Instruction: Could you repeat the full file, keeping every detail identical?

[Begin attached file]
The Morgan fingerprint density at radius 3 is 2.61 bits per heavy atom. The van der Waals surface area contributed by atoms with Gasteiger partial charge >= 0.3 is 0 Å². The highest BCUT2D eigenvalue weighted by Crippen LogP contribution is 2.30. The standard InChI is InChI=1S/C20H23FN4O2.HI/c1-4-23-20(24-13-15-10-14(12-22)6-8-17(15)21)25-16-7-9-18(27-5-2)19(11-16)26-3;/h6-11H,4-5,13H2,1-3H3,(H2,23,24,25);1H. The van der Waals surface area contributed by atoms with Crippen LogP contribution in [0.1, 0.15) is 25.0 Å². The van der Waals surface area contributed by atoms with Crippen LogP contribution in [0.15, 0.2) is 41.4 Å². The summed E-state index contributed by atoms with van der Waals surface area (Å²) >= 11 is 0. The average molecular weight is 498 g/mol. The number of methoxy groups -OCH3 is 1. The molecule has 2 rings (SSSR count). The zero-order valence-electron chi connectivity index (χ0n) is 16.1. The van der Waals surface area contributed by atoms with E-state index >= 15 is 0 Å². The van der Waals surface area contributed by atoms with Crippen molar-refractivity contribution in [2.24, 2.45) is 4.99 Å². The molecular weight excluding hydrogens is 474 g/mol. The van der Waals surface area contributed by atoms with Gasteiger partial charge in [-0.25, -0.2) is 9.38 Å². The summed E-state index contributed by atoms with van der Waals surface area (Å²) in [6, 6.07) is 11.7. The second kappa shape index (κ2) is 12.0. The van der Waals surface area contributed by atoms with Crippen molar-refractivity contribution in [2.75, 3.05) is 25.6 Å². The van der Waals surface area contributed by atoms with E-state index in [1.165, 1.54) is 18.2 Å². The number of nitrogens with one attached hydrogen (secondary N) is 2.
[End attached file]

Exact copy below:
The Morgan fingerprint density at radius 3 is 2.61 bits per heavy atom. The van der Waals surface area contributed by atoms with Gasteiger partial charge >= 0.3 is 0 Å². The highest BCUT2D eigenvalue weighted by Crippen LogP contribution is 2.30. The standard InChI is InChI=1S/C20H23FN4O2.HI/c1-4-23-20(24-13-15-10-14(12-22)6-8-17(15)21)25-16-7-9-18(27-5-2)19(11-16)26-3;/h6-11H,4-5,13H2,1-3H3,(H2,23,24,25);1H. The van der Waals surface area contributed by atoms with Crippen LogP contribution in [0.1, 0.15) is 25.0 Å². The van der Waals surface area contributed by atoms with Crippen LogP contribution in [0.15, 0.2) is 41.4 Å². The summed E-state index contributed by atoms with van der Waals surface area (Å²) >= 11 is 0. The average molecular weight is 498 g/mol. The number of methoxy groups -OCH3 is 1. The molecule has 2 rings (SSSR count). The zero-order valence-electron chi connectivity index (χ0n) is 16.1. The van der Waals surface area contributed by atoms with E-state index >= 15 is 0 Å². The van der Waals surface area contributed by atoms with Crippen molar-refractivity contribution in [2.24, 2.45) is 4.99 Å². The molecular weight excluding hydrogens is 474 g/mol. The van der Waals surface area contributed by atoms with Gasteiger partial charge in [-0.25, -0.2) is 9.38 Å². The summed E-state index contributed by atoms with van der Waals surface area (Å²) in [6, 6.07) is 11.7. The second kappa shape index (κ2) is 12.0. The van der Waals surface area contributed by atoms with Crippen molar-refractivity contribution in [2.75, 3.05) is 25.6 Å². The van der Waals surface area contributed by atoms with E-state index in [1.165, 1.54) is 18.2 Å². The number of nitrogens with one attached hydrogen (secondary N) is 2.